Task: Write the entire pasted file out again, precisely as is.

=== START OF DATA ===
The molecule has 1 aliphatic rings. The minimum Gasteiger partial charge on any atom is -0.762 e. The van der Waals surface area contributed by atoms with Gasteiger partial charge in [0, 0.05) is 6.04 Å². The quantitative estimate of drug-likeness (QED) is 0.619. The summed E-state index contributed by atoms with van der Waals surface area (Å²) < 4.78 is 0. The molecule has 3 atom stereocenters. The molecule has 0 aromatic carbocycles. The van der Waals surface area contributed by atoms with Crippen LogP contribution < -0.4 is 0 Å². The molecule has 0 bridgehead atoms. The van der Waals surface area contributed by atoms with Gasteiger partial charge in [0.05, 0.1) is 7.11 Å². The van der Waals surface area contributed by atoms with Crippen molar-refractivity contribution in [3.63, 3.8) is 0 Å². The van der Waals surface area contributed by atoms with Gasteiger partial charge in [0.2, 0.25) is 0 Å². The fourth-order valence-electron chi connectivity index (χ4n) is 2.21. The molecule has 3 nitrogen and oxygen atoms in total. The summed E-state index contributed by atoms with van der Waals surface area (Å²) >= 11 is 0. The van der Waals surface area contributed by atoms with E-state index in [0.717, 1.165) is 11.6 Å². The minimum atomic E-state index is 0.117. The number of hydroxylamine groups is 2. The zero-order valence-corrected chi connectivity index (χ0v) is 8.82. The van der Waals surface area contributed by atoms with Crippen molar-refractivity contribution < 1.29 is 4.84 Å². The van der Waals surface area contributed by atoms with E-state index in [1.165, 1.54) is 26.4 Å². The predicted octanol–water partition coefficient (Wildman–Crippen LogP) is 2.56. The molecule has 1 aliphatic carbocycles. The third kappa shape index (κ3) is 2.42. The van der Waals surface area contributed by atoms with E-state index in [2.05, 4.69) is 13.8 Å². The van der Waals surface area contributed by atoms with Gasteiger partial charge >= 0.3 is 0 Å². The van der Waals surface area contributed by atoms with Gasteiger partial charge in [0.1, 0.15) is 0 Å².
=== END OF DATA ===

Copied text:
The molecule has 1 aliphatic rings. The minimum Gasteiger partial charge on any atom is -0.762 e. The van der Waals surface area contributed by atoms with Gasteiger partial charge in [0, 0.05) is 6.04 Å². The quantitative estimate of drug-likeness (QED) is 0.619. The summed E-state index contributed by atoms with van der Waals surface area (Å²) < 4.78 is 0. The molecule has 3 atom stereocenters. The molecule has 0 aromatic carbocycles. The van der Waals surface area contributed by atoms with Crippen LogP contribution < -0.4 is 0 Å². The molecule has 0 bridgehead atoms. The van der Waals surface area contributed by atoms with Gasteiger partial charge in [0.05, 0.1) is 7.11 Å². The van der Waals surface area contributed by atoms with Crippen molar-refractivity contribution in [3.63, 3.8) is 0 Å². The van der Waals surface area contributed by atoms with Gasteiger partial charge in [0.2, 0.25) is 0 Å². The fourth-order valence-electron chi connectivity index (χ4n) is 2.21. The molecule has 3 nitrogen and oxygen atoms in total. The summed E-state index contributed by atoms with van der Waals surface area (Å²) >= 11 is 0. The van der Waals surface area contributed by atoms with E-state index in [0.717, 1.165) is 11.6 Å². The minimum atomic E-state index is 0.117. The number of hydroxylamine groups is 2. The zero-order valence-corrected chi connectivity index (χ0v) is 8.82. The van der Waals surface area contributed by atoms with Crippen molar-refractivity contribution < 1.29 is 4.84 Å². The van der Waals surface area contributed by atoms with E-state index in [1.165, 1.54) is 26.4 Å². The predicted octanol–water partition coefficient (Wildman–Crippen LogP) is 2.56. The molecule has 1 aliphatic carbocycles. The third kappa shape index (κ3) is 2.42. The van der Waals surface area contributed by atoms with E-state index in [2.05, 4.69) is 13.8 Å². The van der Waals surface area contributed by atoms with Gasteiger partial charge >= 0.3 is 0 Å². The van der Waals surface area contributed by atoms with Gasteiger partial charge in [0.1, 0.15) is 0 Å².